Fitness expert Sarah Cowley explains the mental health benefits of being active.
I know I’m a calmer person after I’ve exercised. When I’m feeling under the pump, being active becomes more about my mental health than physical fitness. There are times when I simply need to exercise to bring up my mood and energy.
There is a large volume of research to support not only the tremendous physical benefits that exercise can bring, but also the positive association between exercise and mental health. Regular exercise has been shown to relieve stress, help you sleep better and boost overall mood, which all contribute to an improved mental state.
Physiologically, when we put our bodies under physical stress, endorphins are released which help alleviate stress and pain. These neurotransmitters alter our brain chemistry to improve our mood. Other neurotransmitters such as dopamine, serotonin and oxytocin are released during and after exercise and have been described as the ‘happy hormones’, helping to provide a more upbeat state. These chemicals all play a role in regulating our mood, and exercise is a way to naturally allow these to flow through your body.
Exercise has also been shown to have a positive effect on illnesses such as depression, anxiety, ADHD and more. For people who are battling mental illness, exercise can provide a distraction from your current feelings. For example, by focusing on your breathing during a run, or concentrating on performing an exercise during a gym class, you are creating a different focus away from your day to day thoughts. Setting exercise-related goals and achieving them can provide a self-esteem and mood boost. Exercise can also provide a positive social element for those who feel alone and isolated.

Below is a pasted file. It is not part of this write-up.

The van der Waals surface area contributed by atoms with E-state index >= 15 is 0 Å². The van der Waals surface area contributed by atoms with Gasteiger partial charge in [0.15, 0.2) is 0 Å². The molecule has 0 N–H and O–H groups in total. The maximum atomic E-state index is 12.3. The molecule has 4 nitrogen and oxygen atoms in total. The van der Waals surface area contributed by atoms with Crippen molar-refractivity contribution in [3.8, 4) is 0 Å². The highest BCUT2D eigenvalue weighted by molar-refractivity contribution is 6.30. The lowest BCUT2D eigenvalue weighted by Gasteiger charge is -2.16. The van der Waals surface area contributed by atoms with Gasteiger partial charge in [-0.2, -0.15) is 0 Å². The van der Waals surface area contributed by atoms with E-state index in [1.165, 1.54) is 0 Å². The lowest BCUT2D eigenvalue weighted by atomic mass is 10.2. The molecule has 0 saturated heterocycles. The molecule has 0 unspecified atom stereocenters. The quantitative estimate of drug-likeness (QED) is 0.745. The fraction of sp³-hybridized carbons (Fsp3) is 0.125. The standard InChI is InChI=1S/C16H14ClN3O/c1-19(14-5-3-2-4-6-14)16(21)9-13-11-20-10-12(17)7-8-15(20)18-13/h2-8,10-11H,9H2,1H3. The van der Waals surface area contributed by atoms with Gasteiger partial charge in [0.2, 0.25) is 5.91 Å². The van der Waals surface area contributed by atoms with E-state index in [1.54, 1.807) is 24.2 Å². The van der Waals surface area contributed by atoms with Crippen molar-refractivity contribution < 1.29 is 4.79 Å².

As the days become darker and some of us suffer from the winter blues, there’s nothing like a good physical blow out to pick us up. Get lots of layers on, peel them off as your heart rate increases and your body temperature follows, and get into it.
Kneeling forearm to hands
Perform one round of this exercise and then repeat in the other direction. Repeat each side five times. Keep your core activated throughout by slightly drawing in your belly button towards your spine, and avoid sinking through your lower back.
1. Start on your hands and knees with your hands slightly in front of your shoulders and your knees slightly behind your hips.
2. Lower down onto your right forearm. Your left elbow will bend to get to this position and the weight will mainly go through your right forearm.
3. Lower down onto your left forearm. Both forearms will be evenly taking weight through them.
4. Shift weight onto left forearm and take right hand out, to go back to starting position.
5. Push through right hand to straighten left arm and return to the starting position.